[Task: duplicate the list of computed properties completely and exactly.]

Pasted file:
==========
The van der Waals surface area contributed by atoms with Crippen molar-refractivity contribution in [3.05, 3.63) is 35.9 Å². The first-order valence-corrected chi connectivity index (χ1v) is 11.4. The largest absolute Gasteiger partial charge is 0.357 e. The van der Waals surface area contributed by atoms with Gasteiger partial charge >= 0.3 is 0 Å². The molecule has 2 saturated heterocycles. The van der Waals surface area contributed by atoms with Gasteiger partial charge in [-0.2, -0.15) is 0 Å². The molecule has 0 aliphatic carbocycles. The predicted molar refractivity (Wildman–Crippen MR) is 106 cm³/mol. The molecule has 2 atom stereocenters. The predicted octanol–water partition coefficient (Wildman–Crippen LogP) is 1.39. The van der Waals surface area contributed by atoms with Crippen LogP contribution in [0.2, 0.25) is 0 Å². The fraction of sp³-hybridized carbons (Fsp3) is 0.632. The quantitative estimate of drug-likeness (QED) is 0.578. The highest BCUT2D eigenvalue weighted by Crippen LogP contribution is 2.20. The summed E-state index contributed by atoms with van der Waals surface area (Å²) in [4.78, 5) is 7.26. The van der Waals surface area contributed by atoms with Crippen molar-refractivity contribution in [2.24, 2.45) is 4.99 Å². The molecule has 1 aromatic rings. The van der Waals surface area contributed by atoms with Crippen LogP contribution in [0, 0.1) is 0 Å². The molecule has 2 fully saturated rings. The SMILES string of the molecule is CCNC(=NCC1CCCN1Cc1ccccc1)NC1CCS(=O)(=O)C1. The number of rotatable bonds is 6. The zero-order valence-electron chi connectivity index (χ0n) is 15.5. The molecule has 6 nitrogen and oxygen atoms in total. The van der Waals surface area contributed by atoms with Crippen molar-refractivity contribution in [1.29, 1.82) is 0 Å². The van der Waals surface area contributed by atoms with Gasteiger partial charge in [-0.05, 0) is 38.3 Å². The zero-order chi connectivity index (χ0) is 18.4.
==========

The van der Waals surface area contributed by atoms with Crippen molar-refractivity contribution in [3.05, 3.63) is 35.9 Å². The first-order valence-corrected chi connectivity index (χ1v) is 11.4. The largest absolute Gasteiger partial charge is 0.357 e. The van der Waals surface area contributed by atoms with Gasteiger partial charge >= 0.3 is 0 Å². The molecule has 2 saturated heterocycles. The van der Waals surface area contributed by atoms with Gasteiger partial charge in [-0.2, -0.15) is 0 Å². The molecule has 0 aliphatic carbocycles. The predicted molar refractivity (Wildman–Crippen MR) is 106 cm³/mol. The molecule has 2 atom stereocenters. The predicted octanol–water partition coefficient (Wildman–Crippen LogP) is 1.39. The van der Waals surface area contributed by atoms with Crippen LogP contribution in [0.2, 0.25) is 0 Å². The fraction of sp³-hybridized carbons (Fsp3) is 0.632. The quantitative estimate of drug-likeness (QED) is 0.578. The highest BCUT2D eigenvalue weighted by Crippen LogP contribution is 2.20. The summed E-state index contributed by atoms with van der Waals surface area (Å²) in [4.78, 5) is 7.26. The van der Waals surface area contributed by atoms with Crippen molar-refractivity contribution in [2.24, 2.45) is 4.99 Å². The molecule has 1 aromatic rings. The van der Waals surface area contributed by atoms with Crippen LogP contribution in [0, 0.1) is 0 Å². The molecule has 2 fully saturated rings. The SMILES string of the molecule is CCNC(=NCC1CCCN1Cc1ccccc1)NC1CCS(=O)(=O)C1. The number of rotatable bonds is 6. The zero-order valence-electron chi connectivity index (χ0n) is 15.5. The molecule has 6 nitrogen and oxygen atoms in total. The van der Waals surface area contributed by atoms with Crippen molar-refractivity contribution in [1.29, 1.82) is 0 Å². The van der Waals surface area contributed by atoms with Gasteiger partial charge in [-0.05, 0) is 38.3 Å². The zero-order chi connectivity index (χ0) is 18.4.